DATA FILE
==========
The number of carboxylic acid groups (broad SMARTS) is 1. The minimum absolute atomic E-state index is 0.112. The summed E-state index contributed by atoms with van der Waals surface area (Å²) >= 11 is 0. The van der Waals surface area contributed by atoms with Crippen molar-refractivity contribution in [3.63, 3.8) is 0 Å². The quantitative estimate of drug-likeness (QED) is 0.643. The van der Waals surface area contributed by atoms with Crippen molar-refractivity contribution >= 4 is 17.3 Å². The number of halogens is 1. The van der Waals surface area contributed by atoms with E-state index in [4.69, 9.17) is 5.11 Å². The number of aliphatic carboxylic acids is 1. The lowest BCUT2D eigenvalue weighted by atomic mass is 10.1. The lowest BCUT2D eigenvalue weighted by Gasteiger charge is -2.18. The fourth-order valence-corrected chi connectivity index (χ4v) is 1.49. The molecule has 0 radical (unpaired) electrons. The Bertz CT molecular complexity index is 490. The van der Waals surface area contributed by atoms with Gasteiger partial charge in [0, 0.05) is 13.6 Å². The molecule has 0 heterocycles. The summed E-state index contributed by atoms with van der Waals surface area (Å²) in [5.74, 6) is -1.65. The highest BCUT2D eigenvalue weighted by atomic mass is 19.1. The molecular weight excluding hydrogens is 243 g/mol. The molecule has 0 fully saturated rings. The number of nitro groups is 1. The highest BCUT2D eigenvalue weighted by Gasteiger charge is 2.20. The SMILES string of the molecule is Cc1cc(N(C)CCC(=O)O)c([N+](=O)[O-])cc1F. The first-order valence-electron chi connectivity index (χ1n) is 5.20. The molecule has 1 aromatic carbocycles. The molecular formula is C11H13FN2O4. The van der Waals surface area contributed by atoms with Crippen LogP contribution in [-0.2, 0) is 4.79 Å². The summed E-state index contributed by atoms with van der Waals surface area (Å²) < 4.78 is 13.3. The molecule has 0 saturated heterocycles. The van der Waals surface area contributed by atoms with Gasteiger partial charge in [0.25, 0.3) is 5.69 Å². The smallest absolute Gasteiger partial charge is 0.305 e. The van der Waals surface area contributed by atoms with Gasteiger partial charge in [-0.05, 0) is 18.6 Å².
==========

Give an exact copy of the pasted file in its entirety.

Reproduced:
The number of carboxylic acid groups (broad SMARTS) is 1. The minimum absolute atomic E-state index is 0.112. The summed E-state index contributed by atoms with van der Waals surface area (Å²) >= 11 is 0. The van der Waals surface area contributed by atoms with Crippen molar-refractivity contribution in [3.63, 3.8) is 0 Å². The quantitative estimate of drug-likeness (QED) is 0.643. The van der Waals surface area contributed by atoms with Crippen molar-refractivity contribution >= 4 is 17.3 Å². The number of halogens is 1. The van der Waals surface area contributed by atoms with E-state index in [4.69, 9.17) is 5.11 Å². The number of aliphatic carboxylic acids is 1. The lowest BCUT2D eigenvalue weighted by atomic mass is 10.1. The lowest BCUT2D eigenvalue weighted by Gasteiger charge is -2.18. The fourth-order valence-corrected chi connectivity index (χ4v) is 1.49. The molecule has 0 radical (unpaired) electrons. The Bertz CT molecular complexity index is 490. The van der Waals surface area contributed by atoms with Gasteiger partial charge in [0, 0.05) is 13.6 Å². The molecule has 0 heterocycles. The summed E-state index contributed by atoms with van der Waals surface area (Å²) in [5.74, 6) is -1.65. The highest BCUT2D eigenvalue weighted by atomic mass is 19.1. The molecular weight excluding hydrogens is 243 g/mol. The molecule has 0 fully saturated rings. The number of nitro groups is 1. The highest BCUT2D eigenvalue weighted by Gasteiger charge is 2.20. The SMILES string of the molecule is Cc1cc(N(C)CCC(=O)O)c([N+](=O)[O-])cc1F. The first-order valence-electron chi connectivity index (χ1n) is 5.20. The molecule has 1 aromatic carbocycles. The molecular formula is C11H13FN2O4. The van der Waals surface area contributed by atoms with Crippen LogP contribution in [-0.2, 0) is 4.79 Å². The summed E-state index contributed by atoms with van der Waals surface area (Å²) < 4.78 is 13.3. The molecule has 0 saturated heterocycles. The van der Waals surface area contributed by atoms with Gasteiger partial charge in [0.25, 0.3) is 5.69 Å². The smallest absolute Gasteiger partial charge is 0.305 e. The van der Waals surface area contributed by atoms with Gasteiger partial charge in [-0.05, 0) is 18.6 Å².